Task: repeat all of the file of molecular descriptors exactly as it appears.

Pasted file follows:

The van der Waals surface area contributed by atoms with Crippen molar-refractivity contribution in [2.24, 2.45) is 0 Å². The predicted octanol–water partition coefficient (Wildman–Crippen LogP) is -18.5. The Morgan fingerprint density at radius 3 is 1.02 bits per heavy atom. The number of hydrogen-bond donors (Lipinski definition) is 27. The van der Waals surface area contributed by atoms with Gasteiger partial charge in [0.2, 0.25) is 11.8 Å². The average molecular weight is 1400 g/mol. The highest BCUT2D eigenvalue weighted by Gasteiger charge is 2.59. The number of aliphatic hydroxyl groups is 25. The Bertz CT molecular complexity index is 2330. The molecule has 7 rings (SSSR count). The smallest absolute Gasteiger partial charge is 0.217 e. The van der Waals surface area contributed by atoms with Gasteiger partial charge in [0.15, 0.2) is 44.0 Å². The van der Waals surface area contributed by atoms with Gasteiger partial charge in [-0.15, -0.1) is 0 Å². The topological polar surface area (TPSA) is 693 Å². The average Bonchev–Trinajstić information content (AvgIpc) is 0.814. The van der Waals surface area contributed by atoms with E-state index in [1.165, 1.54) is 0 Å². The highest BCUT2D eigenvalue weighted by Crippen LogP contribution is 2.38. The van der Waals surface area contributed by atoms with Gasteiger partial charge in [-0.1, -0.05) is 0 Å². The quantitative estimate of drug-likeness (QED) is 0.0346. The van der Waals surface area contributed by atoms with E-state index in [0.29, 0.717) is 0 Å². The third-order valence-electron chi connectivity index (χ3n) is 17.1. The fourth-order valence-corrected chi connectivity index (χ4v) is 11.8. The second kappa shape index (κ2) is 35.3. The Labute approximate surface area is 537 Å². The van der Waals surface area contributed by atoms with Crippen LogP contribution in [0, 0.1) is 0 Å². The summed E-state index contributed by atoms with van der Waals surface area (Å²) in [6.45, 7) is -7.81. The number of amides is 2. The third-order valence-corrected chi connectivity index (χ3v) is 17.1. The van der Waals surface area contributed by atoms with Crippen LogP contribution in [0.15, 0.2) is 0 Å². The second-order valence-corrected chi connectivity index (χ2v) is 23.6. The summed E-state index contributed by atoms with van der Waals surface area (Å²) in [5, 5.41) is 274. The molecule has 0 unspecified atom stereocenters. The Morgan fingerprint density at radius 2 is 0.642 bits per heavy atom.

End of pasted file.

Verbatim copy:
The van der Waals surface area contributed by atoms with Crippen molar-refractivity contribution in [2.24, 2.45) is 0 Å². The predicted octanol–water partition coefficient (Wildman–Crippen LogP) is -18.5. The Morgan fingerprint density at radius 3 is 1.02 bits per heavy atom. The number of hydrogen-bond donors (Lipinski definition) is 27. The van der Waals surface area contributed by atoms with Gasteiger partial charge in [0.2, 0.25) is 11.8 Å². The average molecular weight is 1400 g/mol. The highest BCUT2D eigenvalue weighted by Gasteiger charge is 2.59. The number of aliphatic hydroxyl groups is 25. The Bertz CT molecular complexity index is 2330. The molecule has 7 rings (SSSR count). The smallest absolute Gasteiger partial charge is 0.217 e. The van der Waals surface area contributed by atoms with Gasteiger partial charge in [0.15, 0.2) is 44.0 Å². The van der Waals surface area contributed by atoms with Gasteiger partial charge in [-0.15, -0.1) is 0 Å². The topological polar surface area (TPSA) is 693 Å². The average Bonchev–Trinajstić information content (AvgIpc) is 0.814. The van der Waals surface area contributed by atoms with E-state index in [1.165, 1.54) is 0 Å². The highest BCUT2D eigenvalue weighted by Crippen LogP contribution is 2.38. The van der Waals surface area contributed by atoms with Gasteiger partial charge in [-0.1, -0.05) is 0 Å². The quantitative estimate of drug-likeness (QED) is 0.0346. The van der Waals surface area contributed by atoms with E-state index in [0.29, 0.717) is 0 Å². The third-order valence-electron chi connectivity index (χ3n) is 17.1. The fourth-order valence-corrected chi connectivity index (χ4v) is 11.8. The second kappa shape index (κ2) is 35.3. The Labute approximate surface area is 537 Å². The van der Waals surface area contributed by atoms with Crippen LogP contribution in [0, 0.1) is 0 Å². The summed E-state index contributed by atoms with van der Waals surface area (Å²) in [6.45, 7) is -7.81. The number of amides is 2. The third-order valence-corrected chi connectivity index (χ3v) is 17.1. The van der Waals surface area contributed by atoms with Crippen LogP contribution in [0.15, 0.2) is 0 Å². The second-order valence-corrected chi connectivity index (χ2v) is 23.6. The summed E-state index contributed by atoms with van der Waals surface area (Å²) in [5, 5.41) is 274. The molecule has 0 unspecified atom stereocenters. The Morgan fingerprint density at radius 2 is 0.642 bits per heavy atom.